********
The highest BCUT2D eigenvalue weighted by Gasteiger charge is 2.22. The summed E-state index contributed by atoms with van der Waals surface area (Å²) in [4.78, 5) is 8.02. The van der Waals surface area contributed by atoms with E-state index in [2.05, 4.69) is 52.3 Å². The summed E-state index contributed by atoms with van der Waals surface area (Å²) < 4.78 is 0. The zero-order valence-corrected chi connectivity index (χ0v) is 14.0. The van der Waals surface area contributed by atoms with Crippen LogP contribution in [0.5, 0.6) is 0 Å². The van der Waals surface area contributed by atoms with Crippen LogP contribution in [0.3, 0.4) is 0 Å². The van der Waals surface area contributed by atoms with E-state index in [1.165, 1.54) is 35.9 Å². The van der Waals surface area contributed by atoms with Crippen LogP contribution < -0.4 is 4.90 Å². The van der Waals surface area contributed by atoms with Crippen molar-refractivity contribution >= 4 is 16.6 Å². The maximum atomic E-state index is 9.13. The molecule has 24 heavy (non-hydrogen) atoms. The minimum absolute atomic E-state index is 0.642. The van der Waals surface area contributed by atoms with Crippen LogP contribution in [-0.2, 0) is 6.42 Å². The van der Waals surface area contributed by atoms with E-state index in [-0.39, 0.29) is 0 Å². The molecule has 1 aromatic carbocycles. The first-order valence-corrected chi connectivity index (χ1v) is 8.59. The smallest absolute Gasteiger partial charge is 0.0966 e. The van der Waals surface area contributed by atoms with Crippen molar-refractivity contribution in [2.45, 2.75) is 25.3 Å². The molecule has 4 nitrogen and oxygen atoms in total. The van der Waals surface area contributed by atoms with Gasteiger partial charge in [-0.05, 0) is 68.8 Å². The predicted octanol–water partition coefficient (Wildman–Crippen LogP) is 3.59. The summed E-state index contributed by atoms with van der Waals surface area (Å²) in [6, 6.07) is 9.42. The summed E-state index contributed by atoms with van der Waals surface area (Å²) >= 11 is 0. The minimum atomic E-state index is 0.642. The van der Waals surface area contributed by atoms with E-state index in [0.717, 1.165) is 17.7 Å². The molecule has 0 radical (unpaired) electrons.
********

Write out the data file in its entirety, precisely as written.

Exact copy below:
The highest BCUT2D eigenvalue weighted by Gasteiger charge is 2.22. The summed E-state index contributed by atoms with van der Waals surface area (Å²) in [4.78, 5) is 8.02. The van der Waals surface area contributed by atoms with E-state index in [2.05, 4.69) is 52.3 Å². The summed E-state index contributed by atoms with van der Waals surface area (Å²) < 4.78 is 0. The zero-order valence-corrected chi connectivity index (χ0v) is 14.0. The van der Waals surface area contributed by atoms with Crippen LogP contribution in [0.5, 0.6) is 0 Å². The van der Waals surface area contributed by atoms with Crippen LogP contribution in [0.3, 0.4) is 0 Å². The van der Waals surface area contributed by atoms with E-state index in [1.165, 1.54) is 35.9 Å². The van der Waals surface area contributed by atoms with Crippen LogP contribution < -0.4 is 4.90 Å². The van der Waals surface area contributed by atoms with Crippen molar-refractivity contribution >= 4 is 16.6 Å². The maximum atomic E-state index is 9.13. The molecule has 24 heavy (non-hydrogen) atoms. The minimum absolute atomic E-state index is 0.642. The van der Waals surface area contributed by atoms with Crippen LogP contribution in [-0.2, 0) is 6.42 Å². The van der Waals surface area contributed by atoms with E-state index in [-0.39, 0.29) is 0 Å². The molecule has 1 aromatic carbocycles. The first-order valence-corrected chi connectivity index (χ1v) is 8.59. The smallest absolute Gasteiger partial charge is 0.0966 e. The van der Waals surface area contributed by atoms with Crippen molar-refractivity contribution in [2.45, 2.75) is 25.3 Å². The molecule has 4 nitrogen and oxygen atoms in total. The van der Waals surface area contributed by atoms with Gasteiger partial charge in [-0.05, 0) is 68.8 Å². The predicted octanol–water partition coefficient (Wildman–Crippen LogP) is 3.59. The summed E-state index contributed by atoms with van der Waals surface area (Å²) in [6, 6.07) is 9.42. The summed E-state index contributed by atoms with van der Waals surface area (Å²) >= 11 is 0. The minimum atomic E-state index is 0.642. The van der Waals surface area contributed by atoms with E-state index in [0.717, 1.165) is 17.7 Å². The molecule has 0 radical (unpaired) electrons.